Maybe my favorite aspect of Kitchens' take on the Giants' offense was his use of Evan Engram. Not only did he actually make a point of getting the ball to Engram, but he tried to use route combinations to create separation for Engram.
On one play, the Giants got Engram free for a nice game with a well-designed rub route. Had Glennon thrown a bit better ball, Engram might have had a big gain. At the very least, getting the ball to Engram on vertical concepts instead of 3-yard crossing routes.
I can’t give Kitchens a “kudos” when the offense musters just 9 points. Yes, they were beat up and missing their starting quarterback, but that’s still only 4 points less than they scored with their starting QB.
But at the very least the “process” is better than it was three weeks ago, and the Giants almost kinda-sorta look like they’re fielding an offense from this decade.
Just roll with Jake Fromm
Full disclosure, I started writing this before Mike Glennon's concussion was announced. But if I'm being honest, and I always try to be, the injury doesn't really change things.
I think we saw quite enough of Mike Glennon this game, and he is who we thought he was. He was fine when the game was in hand, showing good accuracy and placement on quick passes in the first half. But as soon as the Dolphins got enough of a lead for their defense to start swarming, Glennon fell apart. And that's who he is, and why he isn't a starting quarterback.
If Daniel Jones misses significant time — I’m sure Jones is working to get back on the field, but if the possibility of nerve issues exist, I hope the Giants are cautious. Forget football, I want this young man to be able to lead a full life outside of football — I would much rather see Jake Fromm than more Glennon.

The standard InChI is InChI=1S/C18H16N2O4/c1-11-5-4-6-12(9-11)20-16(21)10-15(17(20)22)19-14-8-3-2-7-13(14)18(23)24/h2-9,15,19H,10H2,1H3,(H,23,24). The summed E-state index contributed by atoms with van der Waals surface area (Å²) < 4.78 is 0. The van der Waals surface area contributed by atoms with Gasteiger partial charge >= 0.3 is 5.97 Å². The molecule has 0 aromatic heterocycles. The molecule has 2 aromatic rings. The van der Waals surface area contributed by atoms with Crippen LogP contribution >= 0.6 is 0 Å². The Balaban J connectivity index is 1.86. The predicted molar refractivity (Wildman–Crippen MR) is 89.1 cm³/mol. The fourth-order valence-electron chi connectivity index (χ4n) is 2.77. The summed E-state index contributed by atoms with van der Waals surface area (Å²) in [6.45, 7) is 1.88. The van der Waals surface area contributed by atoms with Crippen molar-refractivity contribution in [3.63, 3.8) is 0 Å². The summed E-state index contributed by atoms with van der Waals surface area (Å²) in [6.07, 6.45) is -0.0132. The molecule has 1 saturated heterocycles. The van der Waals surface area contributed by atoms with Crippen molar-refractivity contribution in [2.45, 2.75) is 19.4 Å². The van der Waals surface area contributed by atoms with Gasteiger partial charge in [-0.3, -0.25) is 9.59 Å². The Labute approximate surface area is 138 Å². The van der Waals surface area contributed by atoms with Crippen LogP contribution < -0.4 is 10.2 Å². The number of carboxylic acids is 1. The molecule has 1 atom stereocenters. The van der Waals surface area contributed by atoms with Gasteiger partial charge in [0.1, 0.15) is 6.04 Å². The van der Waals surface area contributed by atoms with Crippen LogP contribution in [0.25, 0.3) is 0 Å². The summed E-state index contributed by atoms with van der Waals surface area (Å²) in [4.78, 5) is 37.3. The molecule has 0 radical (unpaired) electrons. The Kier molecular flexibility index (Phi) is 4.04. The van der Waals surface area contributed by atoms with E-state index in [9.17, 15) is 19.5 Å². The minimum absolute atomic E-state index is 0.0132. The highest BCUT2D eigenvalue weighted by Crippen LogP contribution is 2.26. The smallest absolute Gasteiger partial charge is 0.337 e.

It might just be worth it to see if the Giants have a young backup they can groom.
The Giants can't rely on defensive perfection
As I said last week, the Giants need to make games ugly in order to win. The defense did it's damndest to make this an ugly game, and for a while they almost succeeded. Unfortunately, Tua was just too accurate and was able to do too much in the biggest moments to keep the Dolphins on the field.
But that speaks to a bigger problem with the Giants. They need their defense to be as dominant as Mariano Rivera in his prime in the 9th inning of the 7th game of the World Series. Not only do the Giants need every member of their defense to be excellent, but they need opposing offense to wilt and give them as many chances as possible.
I love defensive football as much as anyone, but that’s just not a sustainable way to play football. The deck is stacked heavily in favor of the offense, and any mistake by the defense or special teams can be exploited by a modern offense. Frankly, a season-long performance like the ‘85 Bears, ‘86 Giants, 2000 Ravens, or ‘02 Buccaneers is basically impossible given the current NFL landscape. The fact of the matter is that offenses win championships, great defenses just make it easier.
The Dolphins were able to stay patient this game — unlike the Raiders game — and that allowed them to do enough to beat the Giants’ defense.
Unfortunately, the Giants are in the position where they need their defense to pitch a perfect game (to mix sports metaphors) to come away with wins. That just isn’t a sustainable way to win